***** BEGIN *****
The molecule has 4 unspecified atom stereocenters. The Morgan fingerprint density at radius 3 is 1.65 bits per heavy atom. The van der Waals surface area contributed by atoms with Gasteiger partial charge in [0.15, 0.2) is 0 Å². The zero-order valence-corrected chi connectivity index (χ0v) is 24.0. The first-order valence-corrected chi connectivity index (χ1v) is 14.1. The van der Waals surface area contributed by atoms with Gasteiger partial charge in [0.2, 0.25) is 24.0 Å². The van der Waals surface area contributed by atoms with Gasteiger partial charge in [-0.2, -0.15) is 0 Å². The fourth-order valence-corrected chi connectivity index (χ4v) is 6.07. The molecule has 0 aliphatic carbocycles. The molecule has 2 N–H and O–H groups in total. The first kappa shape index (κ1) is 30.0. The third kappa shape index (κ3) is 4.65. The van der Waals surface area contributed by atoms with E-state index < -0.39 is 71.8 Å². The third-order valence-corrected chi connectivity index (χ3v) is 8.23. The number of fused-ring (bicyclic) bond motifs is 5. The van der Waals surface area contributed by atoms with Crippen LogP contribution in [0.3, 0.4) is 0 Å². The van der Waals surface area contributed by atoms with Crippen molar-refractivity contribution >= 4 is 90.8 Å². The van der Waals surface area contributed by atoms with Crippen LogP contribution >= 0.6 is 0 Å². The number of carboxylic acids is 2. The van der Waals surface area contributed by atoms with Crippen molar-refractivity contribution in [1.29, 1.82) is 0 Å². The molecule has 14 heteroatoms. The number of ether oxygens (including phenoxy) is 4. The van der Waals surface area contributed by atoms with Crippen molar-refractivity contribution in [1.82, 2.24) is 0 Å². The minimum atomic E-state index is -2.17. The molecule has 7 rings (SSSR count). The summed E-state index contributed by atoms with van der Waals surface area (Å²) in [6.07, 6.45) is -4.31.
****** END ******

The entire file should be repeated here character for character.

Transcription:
The molecule has 4 unspecified atom stereocenters. The Morgan fingerprint density at radius 3 is 1.65 bits per heavy atom. The van der Waals surface area contributed by atoms with Gasteiger partial charge in [0.15, 0.2) is 0 Å². The zero-order valence-corrected chi connectivity index (χ0v) is 24.0. The first-order valence-corrected chi connectivity index (χ1v) is 14.1. The van der Waals surface area contributed by atoms with Gasteiger partial charge in [0.2, 0.25) is 24.0 Å². The van der Waals surface area contributed by atoms with Gasteiger partial charge in [-0.2, -0.15) is 0 Å². The fourth-order valence-corrected chi connectivity index (χ4v) is 6.07. The molecule has 0 aliphatic carbocycles. The molecule has 2 N–H and O–H groups in total. The first kappa shape index (κ1) is 30.0. The third kappa shape index (κ3) is 4.65. The van der Waals surface area contributed by atoms with E-state index < -0.39 is 71.8 Å². The third-order valence-corrected chi connectivity index (χ3v) is 8.23. The number of fused-ring (bicyclic) bond motifs is 5. The van der Waals surface area contributed by atoms with Crippen LogP contribution in [0.3, 0.4) is 0 Å². The van der Waals surface area contributed by atoms with Crippen molar-refractivity contribution >= 4 is 90.8 Å². The van der Waals surface area contributed by atoms with Crippen LogP contribution >= 0.6 is 0 Å². The number of carboxylic acids is 2. The van der Waals surface area contributed by atoms with Crippen molar-refractivity contribution in [1.29, 1.82) is 0 Å². The molecule has 14 heteroatoms. The number of ether oxygens (including phenoxy) is 4. The van der Waals surface area contributed by atoms with Crippen molar-refractivity contribution in [1.82, 2.24) is 0 Å². The minimum atomic E-state index is -2.17. The molecule has 7 rings (SSSR count). The summed E-state index contributed by atoms with van der Waals surface area (Å²) in [6.07, 6.45) is -4.31.